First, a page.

Xestia perquiritata (Morrison, 1874)




Xestia perquiritata is a powdery gray to black, medium-sized moth (FW length 17–23 mm) that flies in high-elevation conifer forests and along the Pacific Ocean. Its forewing has jagged, dark lines filled with whitish-gray and a cresent-shaped pale reniform spot. The forewing ground color is typically salt-and-pepper gray with a nearly equal mixture of black and white scales. The double black lines are very irregular. The postmedial line is deeply dentate. The terminal wing is dominated by a series of large black wedges that mark the position of the subterminal line between the veins, strongest at the costa, opposite the cell, and in the fold. The orbicular and reniform spots are similar, black with light whitish gray filling. The former is round while the latter is deeply indented laterally forming a sideways heart, crescent, or boomerang shape. The claviform spot is small. The hindwing is medium gray with slightly darker margin, discal spot, scalloped postmedial line, and terminal line. Its fringe is pale gray with slight dark gray checkering. The head and thorax are hoary dark gray with a dark tip to the collar. The male antenna is bead-like.

Xestia perquiritata is most similar to Cosmia elisae in size, shape, and forewing pattern. Both species have an angular pale-filled reniform spot. The antemedial line of X. perquiritata is very irregular, while that of C. elisae is smooth and oriented obliquely across the forewing. It is also similar to several powdery gray Xestia species with which it flies (Xestia speciosa, Xestia mixta, Xestia lupa) but can be separated from all of them by its light gray-filled crescent-shaped reniform spot in combination with a row of distinct black wedges near the forewing margin.

Most Pacific Northwest populations of this species are subspecies X. p. partita (McDunnough) which is larger with more muted maculation than the nominate subspecies from eastern and north-central North America. Those from the immediate Pacific Coast in Oregon and Washington are larger and melanic, dark blackish brown, with contrasting white filling of the lines and spots. These were described recently as subspecies X. p. orca Crabo & Hammond.

Xestia is a large and diverse genus found throughout temperate, alpine, and arctic portions of the Northern Hemisphere. The genus is subdivided into three subgenera, Xestia, Megasema, and Pachnobia, by Lafontaine (1998). The genus is defined by a thumb-like ventral extension called the pollex which arises from the base of the clasper of the male valve. Over half of the North American species are found in the Northwest. Xestia perquiritata belongs to the subgenus Pachnobia.

The type locality of the synonym Anomogyna perquiritata subsp. clarkei Benjamin is Shuksan, Washington.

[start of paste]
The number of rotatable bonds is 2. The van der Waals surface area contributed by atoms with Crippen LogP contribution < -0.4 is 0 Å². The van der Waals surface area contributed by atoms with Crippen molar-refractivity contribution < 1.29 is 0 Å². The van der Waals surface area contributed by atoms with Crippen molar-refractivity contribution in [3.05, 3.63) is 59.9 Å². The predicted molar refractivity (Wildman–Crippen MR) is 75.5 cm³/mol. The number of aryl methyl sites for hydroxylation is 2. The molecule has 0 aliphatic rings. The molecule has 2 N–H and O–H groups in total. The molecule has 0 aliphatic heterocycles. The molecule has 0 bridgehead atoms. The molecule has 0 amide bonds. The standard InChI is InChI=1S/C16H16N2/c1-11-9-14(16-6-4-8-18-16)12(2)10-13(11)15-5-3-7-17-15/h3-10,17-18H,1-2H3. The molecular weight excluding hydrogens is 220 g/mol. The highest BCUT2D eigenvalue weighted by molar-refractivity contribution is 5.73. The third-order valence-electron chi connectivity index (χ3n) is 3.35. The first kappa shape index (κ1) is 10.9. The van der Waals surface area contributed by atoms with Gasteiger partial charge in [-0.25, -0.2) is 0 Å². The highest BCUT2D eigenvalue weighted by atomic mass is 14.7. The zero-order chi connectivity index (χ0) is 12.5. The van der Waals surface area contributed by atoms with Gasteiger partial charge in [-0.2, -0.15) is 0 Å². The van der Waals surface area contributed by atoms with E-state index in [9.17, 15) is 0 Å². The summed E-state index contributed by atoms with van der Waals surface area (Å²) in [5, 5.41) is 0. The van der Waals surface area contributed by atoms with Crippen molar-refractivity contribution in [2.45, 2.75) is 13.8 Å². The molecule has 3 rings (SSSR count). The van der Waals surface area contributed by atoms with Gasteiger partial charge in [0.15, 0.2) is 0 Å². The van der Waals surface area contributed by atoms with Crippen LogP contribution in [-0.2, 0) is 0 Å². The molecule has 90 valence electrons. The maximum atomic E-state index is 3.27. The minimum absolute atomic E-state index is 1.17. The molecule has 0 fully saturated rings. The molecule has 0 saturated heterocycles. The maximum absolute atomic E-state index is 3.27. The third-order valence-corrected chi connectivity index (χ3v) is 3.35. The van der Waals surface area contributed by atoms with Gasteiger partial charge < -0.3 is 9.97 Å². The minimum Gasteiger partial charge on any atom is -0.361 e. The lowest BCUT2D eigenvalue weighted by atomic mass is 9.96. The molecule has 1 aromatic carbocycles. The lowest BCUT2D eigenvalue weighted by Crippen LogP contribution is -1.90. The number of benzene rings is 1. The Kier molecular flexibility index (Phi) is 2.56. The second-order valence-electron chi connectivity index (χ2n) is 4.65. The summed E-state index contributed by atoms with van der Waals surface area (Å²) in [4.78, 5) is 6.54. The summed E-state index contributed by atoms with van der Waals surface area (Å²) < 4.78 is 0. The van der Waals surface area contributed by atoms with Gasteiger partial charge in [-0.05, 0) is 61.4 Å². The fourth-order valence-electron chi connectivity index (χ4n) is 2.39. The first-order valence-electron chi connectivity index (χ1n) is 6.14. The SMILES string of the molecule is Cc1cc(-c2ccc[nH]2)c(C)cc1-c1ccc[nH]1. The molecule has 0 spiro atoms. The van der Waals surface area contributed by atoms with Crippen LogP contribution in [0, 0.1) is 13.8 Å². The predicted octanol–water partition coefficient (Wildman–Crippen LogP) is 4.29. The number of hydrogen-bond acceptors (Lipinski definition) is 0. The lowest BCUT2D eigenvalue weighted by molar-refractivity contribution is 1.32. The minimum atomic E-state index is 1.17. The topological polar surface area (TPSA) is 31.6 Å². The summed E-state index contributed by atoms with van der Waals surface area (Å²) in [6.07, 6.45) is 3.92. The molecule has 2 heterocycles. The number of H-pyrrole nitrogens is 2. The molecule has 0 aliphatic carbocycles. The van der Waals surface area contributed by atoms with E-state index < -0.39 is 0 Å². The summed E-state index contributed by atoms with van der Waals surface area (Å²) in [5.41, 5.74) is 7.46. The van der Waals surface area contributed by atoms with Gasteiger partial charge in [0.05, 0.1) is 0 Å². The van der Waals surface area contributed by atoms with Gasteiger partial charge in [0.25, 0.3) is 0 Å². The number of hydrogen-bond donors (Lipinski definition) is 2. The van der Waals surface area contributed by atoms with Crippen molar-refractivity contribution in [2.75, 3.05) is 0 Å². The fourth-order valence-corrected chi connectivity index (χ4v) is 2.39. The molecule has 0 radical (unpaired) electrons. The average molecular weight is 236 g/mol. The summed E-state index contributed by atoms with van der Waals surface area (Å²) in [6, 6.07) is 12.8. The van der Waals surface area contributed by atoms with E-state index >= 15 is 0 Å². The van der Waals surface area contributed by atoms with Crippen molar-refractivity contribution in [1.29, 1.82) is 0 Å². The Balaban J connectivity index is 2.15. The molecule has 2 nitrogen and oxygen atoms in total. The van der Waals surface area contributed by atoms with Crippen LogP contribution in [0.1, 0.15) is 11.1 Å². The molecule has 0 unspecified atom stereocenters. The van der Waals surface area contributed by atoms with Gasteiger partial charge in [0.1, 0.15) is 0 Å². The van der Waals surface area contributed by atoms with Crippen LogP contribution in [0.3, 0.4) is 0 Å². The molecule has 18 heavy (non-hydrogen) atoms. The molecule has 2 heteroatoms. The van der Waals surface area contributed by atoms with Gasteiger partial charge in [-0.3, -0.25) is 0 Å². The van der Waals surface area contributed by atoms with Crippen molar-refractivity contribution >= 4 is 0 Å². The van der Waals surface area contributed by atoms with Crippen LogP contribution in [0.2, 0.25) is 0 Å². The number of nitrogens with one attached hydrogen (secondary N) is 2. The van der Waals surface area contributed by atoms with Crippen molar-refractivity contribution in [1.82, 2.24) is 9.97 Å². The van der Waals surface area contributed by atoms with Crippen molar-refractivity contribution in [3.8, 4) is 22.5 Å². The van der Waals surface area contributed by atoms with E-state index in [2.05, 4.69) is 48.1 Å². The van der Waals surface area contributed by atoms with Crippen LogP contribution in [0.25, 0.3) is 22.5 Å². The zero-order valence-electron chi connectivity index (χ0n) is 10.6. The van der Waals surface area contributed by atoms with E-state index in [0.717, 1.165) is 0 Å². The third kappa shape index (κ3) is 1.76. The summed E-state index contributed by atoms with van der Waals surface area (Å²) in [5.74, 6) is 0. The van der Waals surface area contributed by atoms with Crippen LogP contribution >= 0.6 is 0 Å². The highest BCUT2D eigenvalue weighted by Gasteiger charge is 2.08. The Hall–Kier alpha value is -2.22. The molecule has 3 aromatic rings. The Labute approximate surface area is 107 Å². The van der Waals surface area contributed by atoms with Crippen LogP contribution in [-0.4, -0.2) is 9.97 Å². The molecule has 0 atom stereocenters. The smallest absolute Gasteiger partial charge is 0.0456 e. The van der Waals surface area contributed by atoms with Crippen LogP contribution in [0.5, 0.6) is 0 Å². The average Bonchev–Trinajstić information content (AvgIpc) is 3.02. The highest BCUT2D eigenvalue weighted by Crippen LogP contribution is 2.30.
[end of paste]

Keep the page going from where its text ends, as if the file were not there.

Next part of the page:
This species is widely distributed in boreal spruce-fir forests.  In the Pacific Northwest, it is relatively rare and sporadic, with most populations confined to high elevations. However, it can be fairly common in the proper habitat. A disjunct population occurs at sea level in coastal rainforests of Sitka spruce along the Pacific Ocean. Individuals of this population are rarely collected.


Pacific Northwest

Xestia perquiritata is found in mountains in central and southern British Columbia, the Cascade Range south to Douglas County, Oregon, north-eastern Washington and the adjacent Idaho Panhandle, and western Montana. A large dark population of this species is found in Sitka spruce forest along the immediate Pacific Coast of Oregon and Washington from Newport, Oregon to Neah Bay, Washington.


This species is found in subarctic and boreal zone forest across Canada and the northern United States. It occurs from Yukon Territory to northern Quebec and Labrador in the north, and northern New England, Lake Superior, and southern Oregon in the south. The range extends further south in the Rocky Mountains to Colorado. An apparently disjunct record from eastern North Carolina is shown by Lafontaine (1998).

Life History


This species is a foodplant specialist feeding on true firs (Abies spp.) and spruces (Picea spp.) in the Pinaceae.  In the Pacific Northwest, the primary larval foodplants appear to be Engelmann spruce (P. engelmannii) in the Cascades and Rocky Mountains, and Sitka spruce (P. sitchensis) in coastal rainforests.


Xestia perquiritata flies in the summer, with Northwest records from mid-June through August. The coast population flies in early to mid-August. This species is nocturnal and comes to lights.

Economic Importance




Crabo et al. (2013)

Lafontaine (1998)

Moth Photographers Group